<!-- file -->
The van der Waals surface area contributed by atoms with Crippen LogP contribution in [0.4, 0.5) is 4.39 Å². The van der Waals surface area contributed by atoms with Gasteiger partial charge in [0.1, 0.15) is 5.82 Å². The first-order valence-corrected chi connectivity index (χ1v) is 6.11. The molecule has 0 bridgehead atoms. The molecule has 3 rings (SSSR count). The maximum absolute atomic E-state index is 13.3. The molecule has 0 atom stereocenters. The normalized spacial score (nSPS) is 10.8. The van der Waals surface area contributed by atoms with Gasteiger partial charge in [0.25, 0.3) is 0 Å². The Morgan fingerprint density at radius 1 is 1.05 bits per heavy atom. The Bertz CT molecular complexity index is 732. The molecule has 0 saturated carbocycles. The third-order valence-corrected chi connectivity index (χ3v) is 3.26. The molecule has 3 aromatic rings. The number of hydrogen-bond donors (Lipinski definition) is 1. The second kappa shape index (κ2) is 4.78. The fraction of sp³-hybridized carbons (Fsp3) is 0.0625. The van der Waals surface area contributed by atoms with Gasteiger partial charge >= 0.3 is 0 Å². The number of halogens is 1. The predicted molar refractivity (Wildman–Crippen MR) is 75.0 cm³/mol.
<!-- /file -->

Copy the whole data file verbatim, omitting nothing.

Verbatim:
The van der Waals surface area contributed by atoms with Crippen LogP contribution in [0.4, 0.5) is 4.39 Å². The van der Waals surface area contributed by atoms with Gasteiger partial charge in [0.1, 0.15) is 5.82 Å². The first-order valence-corrected chi connectivity index (χ1v) is 6.11. The molecule has 0 bridgehead atoms. The molecule has 3 rings (SSSR count). The maximum absolute atomic E-state index is 13.3. The molecule has 0 atom stereocenters. The normalized spacial score (nSPS) is 10.8. The van der Waals surface area contributed by atoms with Gasteiger partial charge in [0.25, 0.3) is 0 Å². The Morgan fingerprint density at radius 1 is 1.05 bits per heavy atom. The Bertz CT molecular complexity index is 732. The molecule has 0 saturated carbocycles. The third-order valence-corrected chi connectivity index (χ3v) is 3.26. The molecule has 3 aromatic rings. The number of hydrogen-bond donors (Lipinski definition) is 1. The second kappa shape index (κ2) is 4.78. The fraction of sp³-hybridized carbons (Fsp3) is 0.0625. The van der Waals surface area contributed by atoms with Gasteiger partial charge >= 0.3 is 0 Å². The number of halogens is 1. The predicted molar refractivity (Wildman–Crippen MR) is 75.0 cm³/mol.